ATLANTA — Families in foreclosed homes are getting a holiday reprieve again this year, as government-sponsored mortgage giants Fannie Mae and Freddie Mac, and major banks including Wells Fargo, are holding off on foreclosures and evictions until 2012.
Like last year, the Thanksgiving and Christmas moratorium is dropping foreclosure notices. That comes on top of a number of factors helping to depress the total of foreclosures in 2011 — including federal regulators requiring more careful paperwork and a push by banks and non-profits for refinancings, and the effects of the "robo-signing crisis," in which lenders stopped foreclosures because forged or illegal real estate documents were found in many cases.
In Lexington, there were 356 foreclosures through August, according to data recently released by the county's property valuation administrator. That's down from 423 through the first eight months of 2010.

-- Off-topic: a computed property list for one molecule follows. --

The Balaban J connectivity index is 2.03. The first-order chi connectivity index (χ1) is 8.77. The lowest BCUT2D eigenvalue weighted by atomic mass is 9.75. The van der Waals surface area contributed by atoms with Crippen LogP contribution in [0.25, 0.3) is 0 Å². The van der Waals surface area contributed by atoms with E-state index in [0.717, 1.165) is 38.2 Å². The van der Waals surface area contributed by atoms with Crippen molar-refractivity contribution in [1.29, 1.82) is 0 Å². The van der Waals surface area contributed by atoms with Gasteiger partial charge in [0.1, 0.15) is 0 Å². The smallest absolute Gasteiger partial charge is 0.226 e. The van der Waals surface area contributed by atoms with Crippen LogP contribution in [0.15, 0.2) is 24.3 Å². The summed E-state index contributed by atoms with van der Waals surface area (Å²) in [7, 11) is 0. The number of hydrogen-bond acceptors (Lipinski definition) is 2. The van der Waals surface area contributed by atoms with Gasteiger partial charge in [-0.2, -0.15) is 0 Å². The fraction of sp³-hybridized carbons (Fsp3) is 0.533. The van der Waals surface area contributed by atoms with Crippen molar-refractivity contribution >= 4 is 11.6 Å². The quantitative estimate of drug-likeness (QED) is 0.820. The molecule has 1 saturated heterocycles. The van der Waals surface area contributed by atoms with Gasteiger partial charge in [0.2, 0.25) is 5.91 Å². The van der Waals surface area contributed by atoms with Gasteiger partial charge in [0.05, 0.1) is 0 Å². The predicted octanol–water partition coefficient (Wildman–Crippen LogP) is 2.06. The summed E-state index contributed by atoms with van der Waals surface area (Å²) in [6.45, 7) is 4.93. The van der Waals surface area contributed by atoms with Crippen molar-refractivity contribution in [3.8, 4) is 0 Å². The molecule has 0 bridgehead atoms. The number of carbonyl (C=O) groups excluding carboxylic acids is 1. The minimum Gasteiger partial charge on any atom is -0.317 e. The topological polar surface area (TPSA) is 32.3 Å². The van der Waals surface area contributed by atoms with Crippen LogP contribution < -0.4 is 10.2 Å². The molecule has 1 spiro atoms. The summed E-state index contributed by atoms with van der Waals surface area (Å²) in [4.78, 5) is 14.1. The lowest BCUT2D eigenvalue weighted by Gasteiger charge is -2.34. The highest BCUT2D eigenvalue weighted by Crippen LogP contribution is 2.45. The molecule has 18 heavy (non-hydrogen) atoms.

Still, no U.S. housing market has ever experienced the many pressures and changes like those of today, experts say. That makes it difficult to interpret what the shifting numbers mean.
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"We had this ridiculous amount of foreclosures for all of 2009 and 2010, and it carried into the first quarter of 2011," said Barry Bramlett, chief executive of Equity Depot's Foreclosure Report.
"We are definitely going to be down in the number of properties advertised for foreclosure this year. If the only criteria is that less foreclosures are good, then that is a good thing," he said.
But if the dropping number in 2011 means homeowners in shaky situations and ripe for eviction are just being put off to another day, it will slow the process by which the market is clearing itself of bad loans, Bramlett said.
"If your criteria is we are just going to continue stagnant because we won't allow the situation to weed itself out, then it is bad," Bramlett said.
"And all these influences which are influencing us downward are still there. It makes you think it is not going to change quickly."